- It is more absorbant than modern wheat, and so the recipe will require more water.
Available as both dark rye (whole wheat rye) and light rye (sifted to remove the bran), rye flour and sourdough are like best friends. There’s a reason why many artisan bakeries often add rye to their sourdough breads, and it’s because rye is like a super food for wild bacteia and yeasts, and is notorious for being the perfect addition to sourdough, adding wonderful complex fruity flavors. (For more detailed information on rye flour, have a read of my article “6 Reasons Rye is Popular in Sourdough & What to Know Before Using It”)
- Protein content – 15%
- Strength – Extremely Low
- Special characteristics –
- Rye contains enzymes that make it highly active, which means it ferments at a quicker rate.
- With such a low strength, using 100% rye will make it impossible to knead, and will only bode well to pouring into a loaf tin, giving you an extremely dense but tasty loaf.
- Rye absorbs more water than modern wheat, so you may need to add more water than usual if adding rye to your loaf.
- But it also retains moisture well, even after it’s baked, which perhaps compensates a little for the compromise in density levels.
|Spelt||Sweet nutty flavor|
Low gluten strength
Denser crumb with flatter shape
Absorbs less water
|Einkorn||Crumbly light texture|
Not to be kneaded too much
Low gluten strength
|Khorasan||Soft, slightly dense texture|
low gluten strength
Absorbs more water
Nutty, rich flavor
|Rye||Cannot be kneaded|
Dense, moist texture
Fruity complex flavor
Needs more water
Tips when Working with Different Flours in Sourdough Bread
Now that you have some background knowledge about what to look for in a flour, and different characteristics that flours have, you can start experimenting with different flavors and textures! It’s important to note that each flour will come with its own learning curve. And the more you bake with it, the more you will learn to manipulate your sourdough until you achieve that perfect balance of flavors and textures. Here are some tips to start you off on your journey to sourdough success.
Tip #1: Perfect your First Loaf
This is especially important if you are new to baking with sourdough. Start off with an easy to use flour, and get good at this first, before starting to experiment with other flours. A good starting flour is organic strong white bread flour. This flour is relatively easy to handle, and is more likely to give you a successful loaf of sourdough bread with a high rise, and open crumb. Once you feel confident making this type of loaf and understanding its behavior, you can move on to other flours.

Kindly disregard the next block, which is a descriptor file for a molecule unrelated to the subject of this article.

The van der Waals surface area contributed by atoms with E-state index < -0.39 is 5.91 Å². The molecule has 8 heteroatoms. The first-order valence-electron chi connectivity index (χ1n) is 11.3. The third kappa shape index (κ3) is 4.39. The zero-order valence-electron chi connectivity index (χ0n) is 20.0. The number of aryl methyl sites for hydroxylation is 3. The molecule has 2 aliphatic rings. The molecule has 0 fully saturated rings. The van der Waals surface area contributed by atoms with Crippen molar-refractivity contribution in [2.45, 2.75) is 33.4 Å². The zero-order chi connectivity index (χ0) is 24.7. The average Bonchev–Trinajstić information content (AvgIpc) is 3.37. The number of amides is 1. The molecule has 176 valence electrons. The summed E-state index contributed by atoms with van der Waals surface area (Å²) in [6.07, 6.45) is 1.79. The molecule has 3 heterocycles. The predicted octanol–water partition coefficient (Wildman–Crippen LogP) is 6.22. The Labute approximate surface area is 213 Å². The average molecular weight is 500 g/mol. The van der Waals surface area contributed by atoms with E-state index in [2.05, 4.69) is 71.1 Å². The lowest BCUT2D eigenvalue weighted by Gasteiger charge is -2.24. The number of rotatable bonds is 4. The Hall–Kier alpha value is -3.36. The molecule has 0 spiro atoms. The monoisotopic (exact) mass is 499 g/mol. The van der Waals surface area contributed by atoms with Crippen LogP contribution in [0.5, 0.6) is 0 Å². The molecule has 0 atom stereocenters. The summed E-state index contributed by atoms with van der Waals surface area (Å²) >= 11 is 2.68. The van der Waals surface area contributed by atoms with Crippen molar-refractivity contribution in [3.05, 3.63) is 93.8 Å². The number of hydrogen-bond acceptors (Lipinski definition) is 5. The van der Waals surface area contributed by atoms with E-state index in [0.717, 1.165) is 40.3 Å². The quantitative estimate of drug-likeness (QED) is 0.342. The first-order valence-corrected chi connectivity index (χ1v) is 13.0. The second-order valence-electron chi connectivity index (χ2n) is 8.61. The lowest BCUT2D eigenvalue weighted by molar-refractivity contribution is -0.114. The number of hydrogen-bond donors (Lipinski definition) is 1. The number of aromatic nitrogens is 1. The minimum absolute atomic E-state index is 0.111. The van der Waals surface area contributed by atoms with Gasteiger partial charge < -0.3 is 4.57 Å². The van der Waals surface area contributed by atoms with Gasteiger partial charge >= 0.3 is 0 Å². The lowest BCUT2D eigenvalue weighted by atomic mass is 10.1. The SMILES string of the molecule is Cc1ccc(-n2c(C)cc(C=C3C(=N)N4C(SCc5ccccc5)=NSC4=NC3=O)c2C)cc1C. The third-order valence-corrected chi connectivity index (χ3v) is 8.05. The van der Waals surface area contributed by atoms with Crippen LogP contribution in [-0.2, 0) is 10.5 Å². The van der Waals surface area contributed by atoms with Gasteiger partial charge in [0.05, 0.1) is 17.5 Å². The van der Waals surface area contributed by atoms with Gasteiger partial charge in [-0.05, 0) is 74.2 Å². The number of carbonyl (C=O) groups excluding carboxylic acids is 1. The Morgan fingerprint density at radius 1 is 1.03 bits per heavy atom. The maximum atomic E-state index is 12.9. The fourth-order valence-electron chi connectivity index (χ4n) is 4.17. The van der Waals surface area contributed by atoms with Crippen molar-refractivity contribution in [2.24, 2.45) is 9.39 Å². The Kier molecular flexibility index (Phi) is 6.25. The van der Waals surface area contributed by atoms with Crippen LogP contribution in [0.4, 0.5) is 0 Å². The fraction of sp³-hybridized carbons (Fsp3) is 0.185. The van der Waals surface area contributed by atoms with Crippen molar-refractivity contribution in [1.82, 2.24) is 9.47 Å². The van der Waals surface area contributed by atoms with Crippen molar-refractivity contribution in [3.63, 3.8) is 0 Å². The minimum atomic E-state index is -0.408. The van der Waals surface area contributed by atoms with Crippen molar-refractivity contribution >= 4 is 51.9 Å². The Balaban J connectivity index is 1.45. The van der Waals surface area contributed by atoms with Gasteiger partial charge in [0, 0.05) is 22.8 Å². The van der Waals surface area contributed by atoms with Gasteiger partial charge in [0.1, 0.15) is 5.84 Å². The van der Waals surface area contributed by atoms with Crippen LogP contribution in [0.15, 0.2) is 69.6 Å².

Tip #2: Get to Know your Flour and Make Notes
When working with a new type of flour, use the guide above to understand its unique characteristics and adjust your recipe accordingly. For example, if a flour is more absorbant, be ready to add extra water in to the mix and make note of how much water you have added in. If it is a more active flour, make note of how much quicker it fermented. Making notes means you will improve with every loaf of sourdough you make, because you will be able to look back and see what affected the bread.
Tip #3: Add a Little at a Time
Using new flours, will inevitable be more difficult to use than ordinary bread flour. So one way to soften the learning curve is to add a small proportion of the new flour (maybe 10%) to begin with, and note down the difference it made to your usual loaf. Think of it like training, the more alternative flour you add, the more you will learn to handle different flours.
Tip #4: Use Loaf Tins for Support
If you end up with a dough that is particularly difficult to handle, make use of a greased loaf tin to bake your bread in instead of a banneton. A loaf tin will help hold up the structure of your bread by supporting the sides and will force the bread to rise upwards rather than outwards.
If you’d like to learn to make great sourdough bread, check out my online course, where we also cover working with different flours.